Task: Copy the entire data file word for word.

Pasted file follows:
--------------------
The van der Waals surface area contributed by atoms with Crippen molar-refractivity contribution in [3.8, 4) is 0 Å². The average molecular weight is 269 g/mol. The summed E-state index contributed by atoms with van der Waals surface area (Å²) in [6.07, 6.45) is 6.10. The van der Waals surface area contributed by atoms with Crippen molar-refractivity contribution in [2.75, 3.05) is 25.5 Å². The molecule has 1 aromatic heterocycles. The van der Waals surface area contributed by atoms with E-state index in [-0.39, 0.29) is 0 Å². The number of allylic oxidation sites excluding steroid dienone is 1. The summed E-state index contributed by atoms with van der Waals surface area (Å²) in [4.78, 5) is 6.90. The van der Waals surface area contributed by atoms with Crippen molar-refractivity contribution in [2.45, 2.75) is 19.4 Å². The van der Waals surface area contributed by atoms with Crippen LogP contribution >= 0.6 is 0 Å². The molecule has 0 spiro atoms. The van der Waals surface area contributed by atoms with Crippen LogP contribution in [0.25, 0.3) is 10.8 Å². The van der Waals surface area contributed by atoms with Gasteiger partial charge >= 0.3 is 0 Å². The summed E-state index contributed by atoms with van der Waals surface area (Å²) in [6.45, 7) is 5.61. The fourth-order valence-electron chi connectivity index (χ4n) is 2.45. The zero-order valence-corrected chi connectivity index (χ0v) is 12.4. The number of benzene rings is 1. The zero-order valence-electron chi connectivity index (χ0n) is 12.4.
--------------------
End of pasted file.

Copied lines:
The van der Waals surface area contributed by atoms with Crippen molar-refractivity contribution in [3.8, 4) is 0 Å². The average molecular weight is 269 g/mol. The summed E-state index contributed by atoms with van der Waals surface area (Å²) in [6.07, 6.45) is 6.10. The van der Waals surface area contributed by atoms with Crippen molar-refractivity contribution in [2.75, 3.05) is 25.5 Å². The molecule has 1 aromatic heterocycles. The van der Waals surface area contributed by atoms with E-state index in [-0.39, 0.29) is 0 Å². The number of allylic oxidation sites excluding steroid dienone is 1. The summed E-state index contributed by atoms with van der Waals surface area (Å²) in [4.78, 5) is 6.90. The van der Waals surface area contributed by atoms with Crippen molar-refractivity contribution in [2.45, 2.75) is 19.4 Å². The van der Waals surface area contributed by atoms with Crippen LogP contribution >= 0.6 is 0 Å². The molecule has 0 spiro atoms. The van der Waals surface area contributed by atoms with Crippen LogP contribution in [0.25, 0.3) is 10.8 Å². The van der Waals surface area contributed by atoms with Gasteiger partial charge >= 0.3 is 0 Å². The summed E-state index contributed by atoms with van der Waals surface area (Å²) in [6.45, 7) is 5.61. The fourth-order valence-electron chi connectivity index (χ4n) is 2.45. The zero-order valence-corrected chi connectivity index (χ0v) is 12.4. The number of benzene rings is 1. The zero-order valence-electron chi connectivity index (χ0n) is 12.4.